Classroom experiments
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Classroom Experiments. Types of Classroom Experiments. HandRun. Lectures, seminars Paper, cards, show of hands, audience response system Computerised. Web based, locally based/installed In lab-based classes; for homework Homework. Simple Q&A with feedback in class

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Classroom Experiments

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Classroom experiments

Classroom Experiments


Types of classroom experiments

Types of Classroom Experiments

  • HandRun.

    • Lectures, seminars

    • Paper, cards, show of hands, audience response system

  • Computerised.

    • Web based, locally based/installed

    • In lab-based classes; for homework

  • Homework.

    • Simple Q&A with feedback in class

    • More advanced Individual Choice experiments with some immediate feedback

    • Play against a fictitious/robot/prior human player

    • Students play each other at designated time.


Strengths and weaknesses

Strengths and Weaknesses

  • Strengths

    • motivation, involvement, empathy, fun!

    • encourages active and deep learning

    • illustration and contextualisation

    • evidence that they have a positive impact on students learning

    • one way of dealing with the heterogeneity of students


Strengths and weaknesses1

Strengths and Weaknesses

  • Potential weaknesses

    • over-simplification

    • not taken seriously

    • coverage

    • preparation time


Strengths and weaknesses2

Strengths and Weaknesses

  • Overcoming the drawbacks

    • clear guidelines

    • feedback and reflection

    • drawing on concepts in later classes

    • linked to seminar activities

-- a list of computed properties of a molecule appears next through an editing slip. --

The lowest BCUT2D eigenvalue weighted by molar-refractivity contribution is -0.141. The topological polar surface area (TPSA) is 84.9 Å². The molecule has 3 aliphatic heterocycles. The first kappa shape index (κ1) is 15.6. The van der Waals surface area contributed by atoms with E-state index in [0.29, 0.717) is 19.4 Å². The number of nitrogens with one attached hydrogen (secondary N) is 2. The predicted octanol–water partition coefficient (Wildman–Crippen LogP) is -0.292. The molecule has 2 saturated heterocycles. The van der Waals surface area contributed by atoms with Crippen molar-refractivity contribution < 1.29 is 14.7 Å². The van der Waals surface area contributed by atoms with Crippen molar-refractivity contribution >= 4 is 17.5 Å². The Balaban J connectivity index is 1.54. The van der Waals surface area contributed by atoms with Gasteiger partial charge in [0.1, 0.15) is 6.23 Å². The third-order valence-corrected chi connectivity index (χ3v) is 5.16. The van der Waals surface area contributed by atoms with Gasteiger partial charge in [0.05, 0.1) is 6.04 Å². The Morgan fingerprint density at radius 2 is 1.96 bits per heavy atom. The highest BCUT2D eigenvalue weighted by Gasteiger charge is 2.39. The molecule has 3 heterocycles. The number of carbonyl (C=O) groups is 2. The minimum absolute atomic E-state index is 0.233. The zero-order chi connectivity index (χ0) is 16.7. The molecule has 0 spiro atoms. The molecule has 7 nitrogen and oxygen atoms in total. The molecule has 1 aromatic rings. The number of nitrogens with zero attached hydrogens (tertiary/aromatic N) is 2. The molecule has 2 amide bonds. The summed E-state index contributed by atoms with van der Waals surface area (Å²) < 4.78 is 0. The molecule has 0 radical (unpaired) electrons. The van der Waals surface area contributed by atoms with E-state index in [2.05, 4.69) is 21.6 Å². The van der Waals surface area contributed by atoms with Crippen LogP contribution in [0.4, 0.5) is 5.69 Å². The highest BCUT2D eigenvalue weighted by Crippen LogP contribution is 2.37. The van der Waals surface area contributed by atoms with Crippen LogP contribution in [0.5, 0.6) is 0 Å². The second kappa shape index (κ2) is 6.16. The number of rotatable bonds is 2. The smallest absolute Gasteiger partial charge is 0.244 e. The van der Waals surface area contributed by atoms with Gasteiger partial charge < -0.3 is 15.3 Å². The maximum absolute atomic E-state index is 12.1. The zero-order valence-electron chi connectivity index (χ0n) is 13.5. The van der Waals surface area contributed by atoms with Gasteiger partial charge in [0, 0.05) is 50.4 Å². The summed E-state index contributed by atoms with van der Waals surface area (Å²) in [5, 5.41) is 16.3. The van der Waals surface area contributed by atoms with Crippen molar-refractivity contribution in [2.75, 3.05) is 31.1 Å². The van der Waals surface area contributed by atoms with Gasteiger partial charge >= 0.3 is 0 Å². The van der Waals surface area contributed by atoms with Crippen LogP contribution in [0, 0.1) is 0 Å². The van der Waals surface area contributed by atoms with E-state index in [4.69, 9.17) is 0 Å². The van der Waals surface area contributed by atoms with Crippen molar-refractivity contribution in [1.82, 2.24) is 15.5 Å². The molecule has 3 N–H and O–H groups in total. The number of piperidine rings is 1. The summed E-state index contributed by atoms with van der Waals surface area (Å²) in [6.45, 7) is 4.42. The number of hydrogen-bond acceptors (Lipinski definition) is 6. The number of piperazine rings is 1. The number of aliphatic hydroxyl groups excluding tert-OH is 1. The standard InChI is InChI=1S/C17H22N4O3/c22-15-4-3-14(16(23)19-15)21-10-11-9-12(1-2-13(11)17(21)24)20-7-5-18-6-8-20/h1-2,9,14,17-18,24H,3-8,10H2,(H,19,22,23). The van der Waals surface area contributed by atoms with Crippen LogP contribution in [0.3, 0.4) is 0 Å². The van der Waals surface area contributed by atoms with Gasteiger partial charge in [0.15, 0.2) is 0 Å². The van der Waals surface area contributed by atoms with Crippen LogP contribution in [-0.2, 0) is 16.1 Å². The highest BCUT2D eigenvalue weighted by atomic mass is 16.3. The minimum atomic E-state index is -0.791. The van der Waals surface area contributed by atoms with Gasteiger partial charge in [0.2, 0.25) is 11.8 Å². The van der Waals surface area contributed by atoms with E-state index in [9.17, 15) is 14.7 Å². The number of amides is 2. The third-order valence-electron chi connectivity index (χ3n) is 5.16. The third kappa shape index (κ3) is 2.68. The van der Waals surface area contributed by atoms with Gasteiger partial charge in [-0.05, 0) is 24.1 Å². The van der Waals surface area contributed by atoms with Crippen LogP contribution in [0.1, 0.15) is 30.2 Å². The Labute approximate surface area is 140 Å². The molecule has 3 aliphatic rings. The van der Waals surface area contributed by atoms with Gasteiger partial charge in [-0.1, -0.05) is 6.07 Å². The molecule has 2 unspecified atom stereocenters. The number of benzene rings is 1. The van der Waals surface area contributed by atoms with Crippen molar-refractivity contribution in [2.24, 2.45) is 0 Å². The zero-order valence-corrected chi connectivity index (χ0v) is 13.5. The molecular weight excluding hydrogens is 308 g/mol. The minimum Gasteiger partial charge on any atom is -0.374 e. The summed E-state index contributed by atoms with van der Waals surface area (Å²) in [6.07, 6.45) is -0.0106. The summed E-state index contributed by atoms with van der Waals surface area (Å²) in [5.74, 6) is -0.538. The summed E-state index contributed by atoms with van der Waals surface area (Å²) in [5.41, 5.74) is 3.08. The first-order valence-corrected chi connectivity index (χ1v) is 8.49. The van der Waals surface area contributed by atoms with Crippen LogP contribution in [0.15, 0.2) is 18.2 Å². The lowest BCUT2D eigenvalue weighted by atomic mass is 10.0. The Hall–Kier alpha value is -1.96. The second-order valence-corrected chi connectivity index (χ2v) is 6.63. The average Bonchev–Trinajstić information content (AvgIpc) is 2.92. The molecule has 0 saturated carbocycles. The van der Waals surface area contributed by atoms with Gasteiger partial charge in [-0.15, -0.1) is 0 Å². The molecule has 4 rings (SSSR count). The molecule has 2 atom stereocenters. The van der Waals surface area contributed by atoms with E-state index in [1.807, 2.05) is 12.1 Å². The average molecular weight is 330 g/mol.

• See Economics Network site for a range of games and tips on their use

    http://www.economicsnetwork.ac.uk/themes/games.htm


Game 1 a pit market game

Game 1:A pit market game

  • Background

  • One of the first classroom experiments (Chamberlin 1948)

  • Referring to this game Holt(1996) stated that it:

    “would be my clear first choice if I were limited to a single lecture in a microeconomics course at any level”


Game 1 a pit market game1

Game 1:A pit market game

  • Students divided into buyers and sellers

  • Students given cards

    • Black for sellers of the item

      • Number on card gives cost of item in £s

      • Want to sell above value of card

    • Red for buyers of the item

      • Number on card gives value of item in £s

      • Want to buy below value of card

  • Trading takes place

    • Individual buyers and sellers agree prices

      • trading pit/offer,counteroffer and haggling

    • Mark their gain on their sheet

    • No deal gives no gain or loss


A pit market game reflections

A pit market game:Reflections

  • Prices normally converge to competitive equilibrium

  • Price convergence tends to be slower and variance of prices is greater than oral double auction

  • However pedagogic advantages

  • Sometimes negotiating ability of one side of the market is much better

    • Normally buyers


A pit market game reflections1

A pit market game:Reflections

  • Easy to demonstrate producer and consumer surplus

  • Helps introduce the concept of efficiency

  • Can discuss information issues

  • Can introduce a tax of £x on suppliers or price ceilings/floors

  • Monopoly version(one person has all black cards)

  • For an extension of the Holt pit market (including some software/homework questions), see:http://www.econ.bgu.ac.il/facultym/bradley/Publications/pitmarket.zip


Classroom experiments

£2 tax imposed on sellers

(b) Potential gains

(b) One we tried earlier

An 18 player game


Game 2 production function game

Game 2:Production function game

  • Activity

    • Production runs (2) in a factory, involving moving balls from one place to another

    • Extra workers are added one at a time

  • Equipment:

    • About 30 balls (e.g. tennis balls)

    • 4 buckets (or baskets or cardboard boxes)

  • Students divided into two teams

    • Object to get as many balls from one end to the other in 30 seconds